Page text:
Characterization of hydrogen peroxide production by Duox in bronchial epithelial cells exposed to Pseudomonas aeruginosa

National Institute of Allergy and Infectious Diseases, National Institutes of Health, Bethesda 20852, USA.
FEBS letters (Impact Factor: 3.17). 03/2010; 584(5):917-22. DOI: 10.1016/j.febslet.2010.01.025
Source: PubMed

ABSTRACT Hydrogen peroxide production by the NADPH oxidase Duox1 occurs during activation of respiratory epithelial cells stimulated by purified bacterial ligands, such as lipopolysaccharide. Here, we characterize Duox activation using intact bacterial cells of several airway pathogens. We found that only Pseudomonas aeruginosa, not Burkholderia cepacia or Staphylococcus aureus, triggers H2O2 production in bronchial epithelial cells in a calcium-dependent but predominantly ATP-independent manner. Moreover, by comparing mutant Pseudomonas strains, we identify several virulence factors that participate in Duox activation, including the type-three secretion system. These data provide insight on Duox activation by mechanisms unique to P. aeruginosa.

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Available from: Balazs Rada, Sep 29, 2015
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    • "Epithelial lung cells exposed to particulate matter will upregulate ROS in an attempt to protect the cells against a foreign substance. Hydrogen peroxide release within epithelial lung cells is a non-specific defense mechanism designed primarily to kill pathogens [48], but the response is also triggered when cells encounter particulate matter [49]. Hence, the formation of ROS in cell-free aqueous systems is not a prerequisite for the upregulation of ROS when particles are added to lung cells, but particle-driven ROS formation may lead to enhanced ROS upregulation. "
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    Geochemical Transactions 04/2012; 13(1):4. DOI:10.1186/1467-4866-13-4 · 1.62 Impact Factor
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    • "Dual oxidases (Duox) are also expressed by epithelial cells in the airways and produce hydrogen peroxide, which contributes to antimicrobial activities through the lactoperoxidase system (Geiszt et al., 2003). This theoretically allows for partial reconstitution of ROS production in the lung in response to bacterial infection, but interesting it has been shown that Bcc does not stimulate hydrogen peroxide production by bronchial epithelial cells through Duox (Rada and Leto, 2010). "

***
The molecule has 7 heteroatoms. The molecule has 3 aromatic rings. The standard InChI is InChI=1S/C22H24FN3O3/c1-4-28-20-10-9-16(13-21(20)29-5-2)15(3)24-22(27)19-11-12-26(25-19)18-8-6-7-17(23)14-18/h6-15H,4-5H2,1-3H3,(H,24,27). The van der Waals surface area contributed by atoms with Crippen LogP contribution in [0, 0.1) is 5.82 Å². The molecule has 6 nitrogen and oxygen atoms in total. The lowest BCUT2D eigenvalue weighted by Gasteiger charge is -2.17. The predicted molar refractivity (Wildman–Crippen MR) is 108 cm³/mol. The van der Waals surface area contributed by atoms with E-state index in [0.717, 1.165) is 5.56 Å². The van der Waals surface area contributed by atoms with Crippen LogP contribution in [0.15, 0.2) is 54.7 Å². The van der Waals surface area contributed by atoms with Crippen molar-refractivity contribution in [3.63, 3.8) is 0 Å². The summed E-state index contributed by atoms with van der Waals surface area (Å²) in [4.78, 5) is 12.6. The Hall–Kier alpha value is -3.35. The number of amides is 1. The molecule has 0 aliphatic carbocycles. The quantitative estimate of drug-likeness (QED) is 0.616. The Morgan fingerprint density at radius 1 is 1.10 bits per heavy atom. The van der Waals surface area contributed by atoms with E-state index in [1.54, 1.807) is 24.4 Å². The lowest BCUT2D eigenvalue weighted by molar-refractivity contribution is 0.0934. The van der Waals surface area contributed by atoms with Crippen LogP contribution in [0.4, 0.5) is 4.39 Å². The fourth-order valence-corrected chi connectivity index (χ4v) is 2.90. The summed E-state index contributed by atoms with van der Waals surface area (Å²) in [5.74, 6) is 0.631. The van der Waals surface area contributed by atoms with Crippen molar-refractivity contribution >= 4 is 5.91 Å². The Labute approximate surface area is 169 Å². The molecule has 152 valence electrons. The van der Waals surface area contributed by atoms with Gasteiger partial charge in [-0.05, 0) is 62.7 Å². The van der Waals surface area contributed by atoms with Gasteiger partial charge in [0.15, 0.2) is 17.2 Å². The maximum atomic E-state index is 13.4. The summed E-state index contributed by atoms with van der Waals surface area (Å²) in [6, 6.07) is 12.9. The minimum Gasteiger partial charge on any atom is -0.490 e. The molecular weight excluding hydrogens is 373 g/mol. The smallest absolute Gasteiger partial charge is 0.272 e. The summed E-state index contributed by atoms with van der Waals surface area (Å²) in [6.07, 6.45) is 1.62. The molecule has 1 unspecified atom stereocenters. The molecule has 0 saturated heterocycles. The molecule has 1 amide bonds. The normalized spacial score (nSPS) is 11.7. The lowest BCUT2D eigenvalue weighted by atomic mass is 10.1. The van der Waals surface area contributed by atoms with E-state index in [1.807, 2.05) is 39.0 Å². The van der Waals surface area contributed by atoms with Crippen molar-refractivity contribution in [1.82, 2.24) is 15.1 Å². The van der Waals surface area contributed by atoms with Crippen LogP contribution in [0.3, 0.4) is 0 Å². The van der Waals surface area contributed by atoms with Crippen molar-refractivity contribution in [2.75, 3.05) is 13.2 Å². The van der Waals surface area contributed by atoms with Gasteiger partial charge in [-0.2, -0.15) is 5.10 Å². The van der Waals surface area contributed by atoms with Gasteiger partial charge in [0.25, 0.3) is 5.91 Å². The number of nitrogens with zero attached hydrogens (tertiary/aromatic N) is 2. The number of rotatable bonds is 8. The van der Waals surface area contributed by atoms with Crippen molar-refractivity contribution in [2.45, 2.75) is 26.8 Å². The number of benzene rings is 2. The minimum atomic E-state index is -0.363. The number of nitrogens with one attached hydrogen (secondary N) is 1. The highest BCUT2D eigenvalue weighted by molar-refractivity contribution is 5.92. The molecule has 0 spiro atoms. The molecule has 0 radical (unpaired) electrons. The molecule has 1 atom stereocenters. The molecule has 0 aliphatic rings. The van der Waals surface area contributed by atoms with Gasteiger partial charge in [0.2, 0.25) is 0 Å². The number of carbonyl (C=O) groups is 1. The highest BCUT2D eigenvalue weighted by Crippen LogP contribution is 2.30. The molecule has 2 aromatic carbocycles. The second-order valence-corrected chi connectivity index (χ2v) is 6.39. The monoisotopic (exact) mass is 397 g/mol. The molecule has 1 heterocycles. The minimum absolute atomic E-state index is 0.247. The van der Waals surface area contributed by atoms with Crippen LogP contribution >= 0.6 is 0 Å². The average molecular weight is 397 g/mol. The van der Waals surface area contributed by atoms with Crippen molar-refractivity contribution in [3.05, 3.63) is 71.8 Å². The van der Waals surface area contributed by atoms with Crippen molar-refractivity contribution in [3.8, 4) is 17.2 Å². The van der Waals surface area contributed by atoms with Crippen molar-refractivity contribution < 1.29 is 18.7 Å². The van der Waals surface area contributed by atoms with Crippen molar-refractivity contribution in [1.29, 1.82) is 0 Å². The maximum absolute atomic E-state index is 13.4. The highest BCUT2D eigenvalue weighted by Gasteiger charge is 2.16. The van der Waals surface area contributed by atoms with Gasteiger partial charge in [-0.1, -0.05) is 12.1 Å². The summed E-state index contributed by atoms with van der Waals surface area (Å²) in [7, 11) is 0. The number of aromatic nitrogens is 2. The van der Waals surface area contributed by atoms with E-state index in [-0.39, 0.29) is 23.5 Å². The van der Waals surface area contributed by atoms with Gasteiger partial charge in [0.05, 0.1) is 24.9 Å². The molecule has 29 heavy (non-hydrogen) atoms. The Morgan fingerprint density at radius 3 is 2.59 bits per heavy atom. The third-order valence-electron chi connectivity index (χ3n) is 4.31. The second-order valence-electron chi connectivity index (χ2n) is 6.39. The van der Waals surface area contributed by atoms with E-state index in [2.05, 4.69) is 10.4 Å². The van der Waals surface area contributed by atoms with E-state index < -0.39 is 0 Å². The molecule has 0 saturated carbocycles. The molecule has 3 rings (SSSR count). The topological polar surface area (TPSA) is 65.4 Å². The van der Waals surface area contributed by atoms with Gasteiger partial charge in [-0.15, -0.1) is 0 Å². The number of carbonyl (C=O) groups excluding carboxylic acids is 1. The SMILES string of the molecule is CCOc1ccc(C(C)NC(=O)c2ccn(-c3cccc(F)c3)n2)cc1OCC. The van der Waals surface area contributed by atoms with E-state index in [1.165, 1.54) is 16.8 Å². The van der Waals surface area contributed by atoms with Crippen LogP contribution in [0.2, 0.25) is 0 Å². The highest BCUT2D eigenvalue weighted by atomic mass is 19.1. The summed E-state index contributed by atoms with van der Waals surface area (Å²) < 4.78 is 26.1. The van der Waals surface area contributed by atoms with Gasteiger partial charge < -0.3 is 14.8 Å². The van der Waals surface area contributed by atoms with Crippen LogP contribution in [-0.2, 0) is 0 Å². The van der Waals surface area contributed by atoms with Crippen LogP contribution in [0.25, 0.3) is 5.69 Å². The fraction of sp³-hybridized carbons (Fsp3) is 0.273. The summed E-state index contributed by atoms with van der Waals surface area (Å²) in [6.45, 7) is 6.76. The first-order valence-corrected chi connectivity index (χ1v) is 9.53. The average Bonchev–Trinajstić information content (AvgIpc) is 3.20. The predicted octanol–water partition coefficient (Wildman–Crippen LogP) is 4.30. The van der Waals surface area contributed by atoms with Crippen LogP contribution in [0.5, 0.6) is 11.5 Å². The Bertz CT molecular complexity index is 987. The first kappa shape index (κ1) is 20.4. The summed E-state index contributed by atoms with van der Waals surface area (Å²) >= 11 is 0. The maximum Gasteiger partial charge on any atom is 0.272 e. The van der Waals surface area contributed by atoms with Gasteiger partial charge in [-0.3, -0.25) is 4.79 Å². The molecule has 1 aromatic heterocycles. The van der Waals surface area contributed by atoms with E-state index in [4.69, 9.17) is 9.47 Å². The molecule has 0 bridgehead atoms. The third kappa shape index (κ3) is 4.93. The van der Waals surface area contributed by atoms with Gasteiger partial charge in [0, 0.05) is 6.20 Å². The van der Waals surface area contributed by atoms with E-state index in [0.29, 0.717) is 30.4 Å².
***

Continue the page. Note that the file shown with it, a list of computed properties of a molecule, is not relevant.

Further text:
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    ABSTRACT: The Burkholderia cepacia complex (Bcc) is a group of Gram-negative bacteria that are ubiquitous in the environment and have emerged as opportunistic pathogens in immunocompromised patients. The primary patient populations infected with Bcc include individuals with cystic fibrosis (CF), as well as those with chronic granulomatous disease (CGD). While Bcc infection in CF is better characterized than in CGD, these two genetic diseases are not obviously similar and it is currently unknown if there is any commonality in host immune defects that is responsible for the susceptibility to Bcc. CF is caused by mutations in the CF transmembrane conductance regulator, resulting in manifestations in various organ systems, however the major cause of morbidity and mortality is currently due to bacterial respiratory infections. CGD, on the other hand, is a genetic disorder that is caused by defects in phagocyte NADPH oxidase. Because of the defect in CGD, phagocytes in these patients are unable to produce reactive oxygen species, which results in increased susceptibility to bacterial and fungal infections. Despite this significant defect in microbial clearance, the spectrum of pathogens frequently implicated in infections in CGD is relatively narrow and includes some bacterial species that are considered almost pathognomonic for this disorder. Very little is known about the cause of the specific susceptibility to Bcc over other potential pathogens more prevalent in the environment, and a better understanding of specific mechanisms required for bacterial virulence has become a high priority. This review will summarize both the current knowledge and future directions related to Bcc virulence in immunocompromised individuals with a focus on the roles of bacterial factors and neutrophil defects in pathogenesis.
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